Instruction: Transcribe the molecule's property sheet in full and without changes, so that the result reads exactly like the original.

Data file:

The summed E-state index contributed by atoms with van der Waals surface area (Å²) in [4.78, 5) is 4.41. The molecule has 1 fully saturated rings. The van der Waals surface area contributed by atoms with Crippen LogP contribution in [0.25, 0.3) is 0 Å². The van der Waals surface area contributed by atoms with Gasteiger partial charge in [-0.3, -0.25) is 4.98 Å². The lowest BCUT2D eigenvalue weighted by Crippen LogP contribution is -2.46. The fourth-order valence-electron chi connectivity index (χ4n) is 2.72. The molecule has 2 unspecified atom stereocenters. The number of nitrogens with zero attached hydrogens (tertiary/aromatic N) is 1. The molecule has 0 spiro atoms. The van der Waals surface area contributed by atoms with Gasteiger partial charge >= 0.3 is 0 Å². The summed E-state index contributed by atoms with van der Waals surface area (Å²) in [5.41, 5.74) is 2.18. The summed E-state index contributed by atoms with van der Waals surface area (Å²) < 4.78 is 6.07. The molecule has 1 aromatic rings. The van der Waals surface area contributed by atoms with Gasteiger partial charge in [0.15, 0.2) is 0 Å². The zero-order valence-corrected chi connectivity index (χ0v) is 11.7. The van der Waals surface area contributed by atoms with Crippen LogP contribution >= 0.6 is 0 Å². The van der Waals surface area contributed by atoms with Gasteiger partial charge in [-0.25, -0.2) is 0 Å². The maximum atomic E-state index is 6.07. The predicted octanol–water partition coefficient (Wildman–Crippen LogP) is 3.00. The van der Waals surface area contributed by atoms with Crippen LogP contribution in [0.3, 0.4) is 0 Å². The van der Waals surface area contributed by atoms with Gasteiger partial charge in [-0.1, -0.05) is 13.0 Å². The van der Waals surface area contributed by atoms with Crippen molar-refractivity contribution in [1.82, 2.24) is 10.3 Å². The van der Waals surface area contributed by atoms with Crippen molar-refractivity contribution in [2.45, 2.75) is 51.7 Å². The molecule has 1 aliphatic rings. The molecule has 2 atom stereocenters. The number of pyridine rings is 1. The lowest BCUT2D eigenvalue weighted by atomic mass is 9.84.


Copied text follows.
The summed E-state index contributed by atoms with van der Waals surface area (Å²) in [4.78, 5) is 4.41. The molecule has 1 fully saturated rings. The van der Waals surface area contributed by atoms with Crippen LogP contribution in [0.25, 0.3) is 0 Å². The van der Waals surface area contributed by atoms with Gasteiger partial charge in [-0.3, -0.25) is 4.98 Å². The lowest BCUT2D eigenvalue weighted by Crippen LogP contribution is -2.46. The fourth-order valence-electron chi connectivity index (χ4n) is 2.72. The molecule has 2 unspecified atom stereocenters. The number of nitrogens with zero attached hydrogens (tertiary/aromatic N) is 1. The molecule has 0 spiro atoms. The van der Waals surface area contributed by atoms with Gasteiger partial charge >= 0.3 is 0 Å². The summed E-state index contributed by atoms with van der Waals surface area (Å²) in [5.41, 5.74) is 2.18. The summed E-state index contributed by atoms with van der Waals surface area (Å²) < 4.78 is 6.07. The molecule has 1 aromatic rings. The van der Waals surface area contributed by atoms with Gasteiger partial charge in [0.15, 0.2) is 0 Å². The zero-order valence-corrected chi connectivity index (χ0v) is 11.7. The van der Waals surface area contributed by atoms with Crippen LogP contribution >= 0.6 is 0 Å². The van der Waals surface area contributed by atoms with Gasteiger partial charge in [-0.25, -0.2) is 0 Å². The maximum atomic E-state index is 6.07. The predicted octanol–water partition coefficient (Wildman–Crippen LogP) is 3.00. The van der Waals surface area contributed by atoms with Crippen LogP contribution in [0.3, 0.4) is 0 Å². The van der Waals surface area contributed by atoms with Gasteiger partial charge in [-0.1, -0.05) is 13.0 Å². The van der Waals surface area contributed by atoms with Crippen molar-refractivity contribution in [1.82, 2.24) is 10.3 Å². The van der Waals surface area contributed by atoms with Crippen molar-refractivity contribution in [2.45, 2.75) is 51.7 Å². The molecule has 1 aliphatic rings. The molecule has 2 atom stereocenters. The number of pyridine rings is 1. The lowest BCUT2D eigenvalue weighted by atomic mass is 9.84.